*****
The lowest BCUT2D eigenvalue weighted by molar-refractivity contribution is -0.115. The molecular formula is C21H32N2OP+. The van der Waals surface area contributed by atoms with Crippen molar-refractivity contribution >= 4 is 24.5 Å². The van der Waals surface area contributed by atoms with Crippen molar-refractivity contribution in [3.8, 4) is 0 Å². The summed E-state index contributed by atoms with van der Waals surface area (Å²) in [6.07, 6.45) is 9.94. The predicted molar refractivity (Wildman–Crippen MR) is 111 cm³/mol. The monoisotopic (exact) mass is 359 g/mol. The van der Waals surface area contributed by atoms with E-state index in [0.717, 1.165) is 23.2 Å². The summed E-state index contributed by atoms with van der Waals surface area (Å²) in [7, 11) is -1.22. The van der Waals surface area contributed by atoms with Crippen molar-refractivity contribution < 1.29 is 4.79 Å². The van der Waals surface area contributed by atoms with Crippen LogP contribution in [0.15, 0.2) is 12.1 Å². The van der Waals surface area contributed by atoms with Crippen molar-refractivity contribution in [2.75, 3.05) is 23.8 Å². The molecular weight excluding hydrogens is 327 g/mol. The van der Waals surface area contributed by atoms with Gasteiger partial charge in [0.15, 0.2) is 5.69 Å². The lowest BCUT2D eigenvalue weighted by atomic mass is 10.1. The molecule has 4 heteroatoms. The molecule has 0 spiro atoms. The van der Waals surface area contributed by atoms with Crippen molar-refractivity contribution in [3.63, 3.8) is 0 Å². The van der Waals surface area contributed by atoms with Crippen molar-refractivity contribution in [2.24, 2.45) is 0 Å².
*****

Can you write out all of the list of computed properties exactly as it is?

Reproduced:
The lowest BCUT2D eigenvalue weighted by molar-refractivity contribution is -0.115. The molecular formula is C21H32N2OP+. The van der Waals surface area contributed by atoms with Crippen molar-refractivity contribution >= 4 is 24.5 Å². The van der Waals surface area contributed by atoms with Crippen molar-refractivity contribution in [3.8, 4) is 0 Å². The summed E-state index contributed by atoms with van der Waals surface area (Å²) in [6.07, 6.45) is 9.94. The predicted molar refractivity (Wildman–Crippen MR) is 111 cm³/mol. The monoisotopic (exact) mass is 359 g/mol. The van der Waals surface area contributed by atoms with E-state index in [0.717, 1.165) is 23.2 Å². The summed E-state index contributed by atoms with van der Waals surface area (Å²) in [7, 11) is -1.22. The van der Waals surface area contributed by atoms with Crippen molar-refractivity contribution < 1.29 is 4.79 Å². The van der Waals surface area contributed by atoms with Crippen LogP contribution in [0.15, 0.2) is 12.1 Å². The van der Waals surface area contributed by atoms with Crippen molar-refractivity contribution in [2.75, 3.05) is 23.8 Å². The molecular weight excluding hydrogens is 327 g/mol. The van der Waals surface area contributed by atoms with Gasteiger partial charge in [0.15, 0.2) is 5.69 Å². The lowest BCUT2D eigenvalue weighted by atomic mass is 10.1. The molecule has 4 heteroatoms. The molecule has 0 spiro atoms. The van der Waals surface area contributed by atoms with Crippen molar-refractivity contribution in [3.63, 3.8) is 0 Å². The van der Waals surface area contributed by atoms with Crippen molar-refractivity contribution in [2.24, 2.45) is 0 Å².